The turnout in Didcot last week was a testament to the calibre of the management team Earle has put together at Advantage.

There are supply contracts in the bag too, and more to follow. As it stands, the airtime operations are the only sales units already running. Vodafone has signed Advantage up as a direct B2B dealer. A direct B2B deal with T-Mobile is understood to be in the offing too, although neither Earle nor McFarnon would comment last week. T-Mobile and Orange B2B connections go through third parties at present.

3 has also signed Advantage as a direct airtime distributor for consumer connections, put through Advantage’s new automated credit checking system, Advantage Plus.

On the devices side, Motorola is expected to confirm a direct handset distribution contract with Advantage in the next few weeks, although, again, there was no comment from Advantage. Negotiations with Samsung are also understood to have taken place. The handset arm starts trading this week, for the time being, through third party purchases.

Distribution plans in place

The distribution business is organised to run handset planning, ranging, provisioning, configuration nd network approval for the Extreme MVNO, which runs on Vodafone’s network. It is also set up to provision bespoke B2B services and applications.

Midas, Karkosik’s investment fund, purchased developer mLife in June. The master plan is for mLife engineers to develop software for the Centernet network and the Extreme MVNO in Poland, which will use Centernet as its host network provided Centernet secures the fifth Polish network licence, or else will lease airtime off another Polish operator.

And McFarnon, following discussions with consultant technicians to the networks, has recruited a team of in-house programmers to write software for the B2B unit and the MVNO. It has also deployed a programme, called Gamma, which enables software to be configured for different handsets. “No one else has that,” said McFarnon. “Everyone else is writing in Java.”

Both the UK Extreme MVNO and Advantage’s B2B arm can utilise mLife’s software expertise in Poland and the new engineering resource at home. With Extreme, McFarnon is looking at digital content provision for the youth market, which counts around 11 million between the ages of 10 and 24 in the UK.

McFarnon observes that Extreme cannot market to under-16s, and will only appeal to a “sizeable niche” within that demographic, but maintains it is a sector that goes largely untouched by the ‘vanilla’ services offered by incumbent networks.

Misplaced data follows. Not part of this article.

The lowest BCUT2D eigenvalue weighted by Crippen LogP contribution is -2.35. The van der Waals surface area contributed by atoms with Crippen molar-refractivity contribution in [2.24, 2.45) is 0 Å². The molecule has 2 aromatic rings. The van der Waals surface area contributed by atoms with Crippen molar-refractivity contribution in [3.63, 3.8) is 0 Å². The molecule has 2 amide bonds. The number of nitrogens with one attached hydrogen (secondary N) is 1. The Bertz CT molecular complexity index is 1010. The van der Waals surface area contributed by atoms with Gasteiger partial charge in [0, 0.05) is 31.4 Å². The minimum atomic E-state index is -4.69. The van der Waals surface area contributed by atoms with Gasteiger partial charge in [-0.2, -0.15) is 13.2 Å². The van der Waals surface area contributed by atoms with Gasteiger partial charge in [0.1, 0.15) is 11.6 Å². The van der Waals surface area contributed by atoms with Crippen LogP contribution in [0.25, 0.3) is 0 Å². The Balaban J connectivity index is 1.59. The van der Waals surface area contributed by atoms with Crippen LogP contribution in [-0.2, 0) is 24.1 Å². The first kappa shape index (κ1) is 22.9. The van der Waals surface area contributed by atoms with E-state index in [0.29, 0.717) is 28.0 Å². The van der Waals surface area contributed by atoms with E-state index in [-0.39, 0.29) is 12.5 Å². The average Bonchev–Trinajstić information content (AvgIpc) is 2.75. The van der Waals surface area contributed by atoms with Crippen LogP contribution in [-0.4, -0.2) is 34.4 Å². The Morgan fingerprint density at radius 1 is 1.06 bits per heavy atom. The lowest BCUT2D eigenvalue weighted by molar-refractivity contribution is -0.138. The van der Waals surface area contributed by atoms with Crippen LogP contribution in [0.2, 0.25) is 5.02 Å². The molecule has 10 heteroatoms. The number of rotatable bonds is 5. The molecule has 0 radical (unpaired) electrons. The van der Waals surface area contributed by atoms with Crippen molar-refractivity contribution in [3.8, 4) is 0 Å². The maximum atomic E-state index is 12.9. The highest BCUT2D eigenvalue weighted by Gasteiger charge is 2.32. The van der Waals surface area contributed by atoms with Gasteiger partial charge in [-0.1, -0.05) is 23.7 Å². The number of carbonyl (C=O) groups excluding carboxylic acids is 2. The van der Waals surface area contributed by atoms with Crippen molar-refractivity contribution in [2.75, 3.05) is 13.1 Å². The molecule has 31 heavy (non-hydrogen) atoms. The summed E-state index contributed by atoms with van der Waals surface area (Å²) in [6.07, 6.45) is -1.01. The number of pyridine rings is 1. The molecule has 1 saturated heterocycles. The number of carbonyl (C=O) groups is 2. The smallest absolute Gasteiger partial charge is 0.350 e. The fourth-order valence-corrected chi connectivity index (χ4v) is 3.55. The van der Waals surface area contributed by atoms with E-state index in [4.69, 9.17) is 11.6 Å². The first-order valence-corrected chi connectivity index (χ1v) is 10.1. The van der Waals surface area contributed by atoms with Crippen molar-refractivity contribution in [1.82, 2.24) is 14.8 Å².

The B2B division is also looking beyond straight mobile voice and text. Masson wants to secure supply contracts for broadband, IP office systems, web services and web design. Services like telematics and other location-based services will be deployed in both channels.
But Advantage’s business units are separately listed companies, sharing overheads and support, and the distribution business will go after sales contracts on its own terms.

“Distribution has changed significantly – and for the better. We are set up to serve the large supermarket MVNOs and non specialists. Huge volumes of business are generated through those channels today,” said Earle. “At the same time, we will service the dealer channel and look to trade with other distributors, which are both suppliers and customers, as well as competitors.”

High-volume fulfilment deals with the likes of Tesco are, clearly, the ultimate target, and McFarnon certainly has a good record with Tesco from his time at Unique. But the handset distribution arm will look to run direct fulfilment solutions for medium-sized business retailers too, and McFarnon is just now setting up its own direct SIM-free and airtime sales online and off the page, which will run under different brands.

McFarnon puts it in perspective: “The first thing is, we have to deliver to the end user. Today, launch day, doesn’t matter. It’s PR and a glass of champagne. Tomorrow and the day after is what counts.

“And it won’t be easy. There are some good operators out there, that know what they are doing and have been around for a long time. At the same time, we are not frightened of anything. We are looking forward to the challenge.”
In other words, let battle commence.